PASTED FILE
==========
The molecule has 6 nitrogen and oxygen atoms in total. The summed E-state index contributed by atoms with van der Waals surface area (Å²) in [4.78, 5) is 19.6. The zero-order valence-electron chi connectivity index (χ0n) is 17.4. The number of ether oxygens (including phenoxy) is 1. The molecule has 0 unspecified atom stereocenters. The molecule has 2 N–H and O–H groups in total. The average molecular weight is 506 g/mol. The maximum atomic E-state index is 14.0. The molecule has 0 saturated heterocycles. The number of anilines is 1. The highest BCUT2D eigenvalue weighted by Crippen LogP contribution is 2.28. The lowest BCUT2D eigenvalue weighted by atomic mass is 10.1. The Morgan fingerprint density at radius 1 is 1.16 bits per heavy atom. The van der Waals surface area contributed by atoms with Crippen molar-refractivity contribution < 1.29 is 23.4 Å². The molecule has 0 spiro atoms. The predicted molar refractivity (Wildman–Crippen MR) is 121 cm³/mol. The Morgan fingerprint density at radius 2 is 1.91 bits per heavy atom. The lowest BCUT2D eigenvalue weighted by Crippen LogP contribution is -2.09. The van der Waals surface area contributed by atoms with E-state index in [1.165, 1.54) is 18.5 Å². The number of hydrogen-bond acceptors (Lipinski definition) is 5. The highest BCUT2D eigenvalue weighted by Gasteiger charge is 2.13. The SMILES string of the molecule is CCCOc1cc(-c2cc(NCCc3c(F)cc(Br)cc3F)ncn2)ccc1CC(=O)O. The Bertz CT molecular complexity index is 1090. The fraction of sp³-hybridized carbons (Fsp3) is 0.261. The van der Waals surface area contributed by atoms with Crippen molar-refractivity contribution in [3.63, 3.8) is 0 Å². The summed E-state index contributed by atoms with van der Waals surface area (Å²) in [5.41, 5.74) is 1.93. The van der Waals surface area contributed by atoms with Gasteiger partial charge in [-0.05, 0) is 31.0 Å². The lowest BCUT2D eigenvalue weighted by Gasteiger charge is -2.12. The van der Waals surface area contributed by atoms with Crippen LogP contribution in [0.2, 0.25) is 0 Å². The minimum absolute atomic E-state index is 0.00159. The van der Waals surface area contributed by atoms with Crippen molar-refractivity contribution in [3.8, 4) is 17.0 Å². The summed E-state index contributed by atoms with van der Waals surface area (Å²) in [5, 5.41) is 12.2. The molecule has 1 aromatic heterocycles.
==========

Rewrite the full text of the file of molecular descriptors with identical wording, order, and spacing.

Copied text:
The molecule has 6 nitrogen and oxygen atoms in total. The summed E-state index contributed by atoms with van der Waals surface area (Å²) in [4.78, 5) is 19.6. The zero-order valence-electron chi connectivity index (χ0n) is 17.4. The number of ether oxygens (including phenoxy) is 1. The molecule has 0 unspecified atom stereocenters. The molecule has 2 N–H and O–H groups in total. The average molecular weight is 506 g/mol. The maximum atomic E-state index is 14.0. The molecule has 0 saturated heterocycles. The number of anilines is 1. The highest BCUT2D eigenvalue weighted by Crippen LogP contribution is 2.28. The lowest BCUT2D eigenvalue weighted by atomic mass is 10.1. The Morgan fingerprint density at radius 1 is 1.16 bits per heavy atom. The van der Waals surface area contributed by atoms with Crippen molar-refractivity contribution < 1.29 is 23.4 Å². The molecule has 0 spiro atoms. The predicted molar refractivity (Wildman–Crippen MR) is 121 cm³/mol. The Morgan fingerprint density at radius 2 is 1.91 bits per heavy atom. The lowest BCUT2D eigenvalue weighted by Crippen LogP contribution is -2.09. The van der Waals surface area contributed by atoms with E-state index in [1.165, 1.54) is 18.5 Å². The number of hydrogen-bond acceptors (Lipinski definition) is 5. The highest BCUT2D eigenvalue weighted by Gasteiger charge is 2.13. The SMILES string of the molecule is CCCOc1cc(-c2cc(NCCc3c(F)cc(Br)cc3F)ncn2)ccc1CC(=O)O. The Bertz CT molecular complexity index is 1090. The fraction of sp³-hybridized carbons (Fsp3) is 0.261. The van der Waals surface area contributed by atoms with Crippen molar-refractivity contribution in [3.63, 3.8) is 0 Å². The summed E-state index contributed by atoms with van der Waals surface area (Å²) in [5.41, 5.74) is 1.93. The van der Waals surface area contributed by atoms with Gasteiger partial charge in [-0.05, 0) is 31.0 Å². The lowest BCUT2D eigenvalue weighted by Gasteiger charge is -2.12. The van der Waals surface area contributed by atoms with Crippen LogP contribution in [0.2, 0.25) is 0 Å². The minimum absolute atomic E-state index is 0.00159. The van der Waals surface area contributed by atoms with Crippen molar-refractivity contribution in [3.8, 4) is 17.0 Å². The summed E-state index contributed by atoms with van der Waals surface area (Å²) in [5, 5.41) is 12.2. The molecule has 1 aromatic heterocycles.